The article actually gets close to questioning the naturalness of the “man” category in point #2, recognising the kind of enforcements of male masculinity often seen in popular culture, but then goes back to talking about how when men are boys “Darth Penis” rules their primal urges to wave their wang in the face of women. So, in all of these senses, this article actually reifies what men are like, in the way in which it talks about the “nature of men”.

Most problematically, when we get to point #1 of the article, that men have constructed civilization to get some lady lovin’, but will forever remain bitter and twisted about it, I can’t help thinking of this:

"I have turned the world upside down"

In the end, I think it’s great to have discussion about what we absorb from the gender norms perpetuated in society- it’s just a shame that often in our questioning, we end up reinforcing the idea that “men” and “women” are discrete and stable categorical realities, and we end up driving that gender binary wedge just a little deeper.

Men, and International Women’s Day

Today I went to a luncheon for International Women’s Day (IWD). The room was full of hundreds of (mostly) women, from many different sectors in the community. Being there, listening to speakers on the topic of “women” (mostly focusing on the need to enhance the lives of women in developing nations), I had some deep pangs of uncertainty. As I sat there, eating my posh lunch and sipping Pinot Grigio, I couldn’t help but ask myself, what does it even mean to be a woman? Should I be proud? What does it mean to be an “empowered” woman? Where do men figure into this?…

It felt to me like the “feminist” bent of the meet was to say “look, there’s still work to be done sisterhood, keep up the good fight!”. Not a single speech considered the relevance of feminism or the importance of challenging gendered assumptions. But I was torn – while I sat there wishing we could instead have an “International Question-the-Binary Day”, I was also struck by the fact that the lived experience of many women around the world is profoundly disturbing and must be addressed (and, admittedly many women in need may not be helped much by my proposed academic gender-deconstruction talk-fest). I think that some of my existential angst sprung from the fact that I felt a deep concern over my relationship to the women overseas being spoken about, considering my apparent academic Western ivory tower.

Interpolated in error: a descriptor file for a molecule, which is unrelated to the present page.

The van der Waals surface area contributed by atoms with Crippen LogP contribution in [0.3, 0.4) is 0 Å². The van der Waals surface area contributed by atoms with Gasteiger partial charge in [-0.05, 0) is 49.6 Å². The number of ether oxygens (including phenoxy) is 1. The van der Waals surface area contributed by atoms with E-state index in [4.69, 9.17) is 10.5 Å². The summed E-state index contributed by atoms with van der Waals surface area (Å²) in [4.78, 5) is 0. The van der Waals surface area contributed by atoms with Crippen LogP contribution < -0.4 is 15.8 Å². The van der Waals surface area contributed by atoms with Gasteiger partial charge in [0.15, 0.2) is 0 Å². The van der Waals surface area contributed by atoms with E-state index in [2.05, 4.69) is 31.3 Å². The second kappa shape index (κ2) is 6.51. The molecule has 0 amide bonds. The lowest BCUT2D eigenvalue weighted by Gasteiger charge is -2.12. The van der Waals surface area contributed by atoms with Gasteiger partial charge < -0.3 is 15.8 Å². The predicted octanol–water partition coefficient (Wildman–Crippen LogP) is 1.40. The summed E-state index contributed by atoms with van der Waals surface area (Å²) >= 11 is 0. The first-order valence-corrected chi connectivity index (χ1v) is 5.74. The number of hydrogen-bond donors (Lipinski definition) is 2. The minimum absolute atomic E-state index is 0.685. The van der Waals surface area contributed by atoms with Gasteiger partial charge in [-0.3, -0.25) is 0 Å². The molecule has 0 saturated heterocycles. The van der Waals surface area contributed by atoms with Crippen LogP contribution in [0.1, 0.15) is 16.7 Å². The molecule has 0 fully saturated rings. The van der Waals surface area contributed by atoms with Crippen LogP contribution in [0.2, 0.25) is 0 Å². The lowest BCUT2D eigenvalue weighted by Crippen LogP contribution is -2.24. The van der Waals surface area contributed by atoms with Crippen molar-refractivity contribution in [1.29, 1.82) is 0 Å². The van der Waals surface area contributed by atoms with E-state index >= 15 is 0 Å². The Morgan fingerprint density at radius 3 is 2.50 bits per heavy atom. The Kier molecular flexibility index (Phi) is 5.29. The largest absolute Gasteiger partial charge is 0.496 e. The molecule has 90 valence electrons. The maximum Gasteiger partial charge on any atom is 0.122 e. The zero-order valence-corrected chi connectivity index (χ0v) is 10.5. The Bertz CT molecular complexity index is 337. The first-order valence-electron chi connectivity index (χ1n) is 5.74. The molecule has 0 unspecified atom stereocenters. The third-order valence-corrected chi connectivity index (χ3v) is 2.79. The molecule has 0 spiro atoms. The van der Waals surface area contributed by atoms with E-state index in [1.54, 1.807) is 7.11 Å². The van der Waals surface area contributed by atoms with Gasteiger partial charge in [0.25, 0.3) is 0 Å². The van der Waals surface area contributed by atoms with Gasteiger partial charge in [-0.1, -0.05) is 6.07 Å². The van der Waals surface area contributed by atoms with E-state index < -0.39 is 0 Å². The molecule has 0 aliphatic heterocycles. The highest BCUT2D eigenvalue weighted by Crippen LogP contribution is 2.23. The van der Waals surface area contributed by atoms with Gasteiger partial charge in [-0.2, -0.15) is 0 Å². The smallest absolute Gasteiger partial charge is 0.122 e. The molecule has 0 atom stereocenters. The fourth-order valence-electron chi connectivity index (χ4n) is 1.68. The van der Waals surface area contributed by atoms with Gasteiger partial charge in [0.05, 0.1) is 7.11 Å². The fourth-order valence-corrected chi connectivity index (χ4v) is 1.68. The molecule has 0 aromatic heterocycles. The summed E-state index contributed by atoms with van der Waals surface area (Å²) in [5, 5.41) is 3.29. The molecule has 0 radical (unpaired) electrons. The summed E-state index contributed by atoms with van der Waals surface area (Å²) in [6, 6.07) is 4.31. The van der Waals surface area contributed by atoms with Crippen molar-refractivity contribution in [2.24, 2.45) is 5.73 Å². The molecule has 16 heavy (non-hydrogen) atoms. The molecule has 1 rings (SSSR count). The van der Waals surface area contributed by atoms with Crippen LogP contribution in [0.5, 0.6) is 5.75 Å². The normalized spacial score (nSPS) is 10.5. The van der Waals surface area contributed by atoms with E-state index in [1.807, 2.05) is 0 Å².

Though I didn’t quite come to terms with these cultural qualms, I was also still stuck on the issue of the day being so overtly gendered. The old adage often brought up on this day is, “why isn’t there an International Men’s Day?” with the reply “every day is International Men’s Day!” This oft quoted interlude is problematic for several reasons:

1. There is actually an International Men’s Day. November 19. Look it up. This is not to be confused with Men’s World Day– an event celebrated in Austria in the early 2000’s, awarding “exemplary” men (including the Bee Gees). Funnily enough the day was criticised for it’s gender-exclusivity and after being renamed, the main event is now (rather ironically) called the “Women’s World Awards“.

2. Promoting the idea that every day except this one is a default men’s day kind of reinforces the whole notion that every day is men’s day. It’s a catch-22. At what point do the days stop being gendered? Is there a point of “progress” where we finally sit back and go, “yep, equality achieved!”?

With these points in mind, I think that there is a fundamental problem with the current approach to women’s “equality” in the Western world, in that it often involves a tactic of “tipping of the scales“. This is an affirmative action strategy that says: to make up for all of the years of oppression and male privilege, women are now the ones that should be privileged. And often IWD involves celebrating the achievements of women, which is great, until it slips into essentialist generalisations about how women “keep the world together“. The thing that this particular mode of feminism overlooks is, well, men (and don’t even get me started on how this whole thing forgets people that don’t fit neatly into the man/woman gender binary!). Instead of focusing solely on “empowering” women to do anything, shouldn’t we be doing the same for men (and actually everyone despite gender), so that we achieve some balance and so that women aren’t expected to do everything?

We should be supporting men (and everyone!) in parental roles, men as caregivers and carers, celebrating the men that are community sector workers, teachers and nurses – i.e. men that do “traditional women’s roles”. As well as promoting women to be engineers, we should encourage men to enter primary school teaching. Instead, we just focus on the women – and that, I think, puts both a burden on women and denigrates men (and everyone outside the binary) in our society.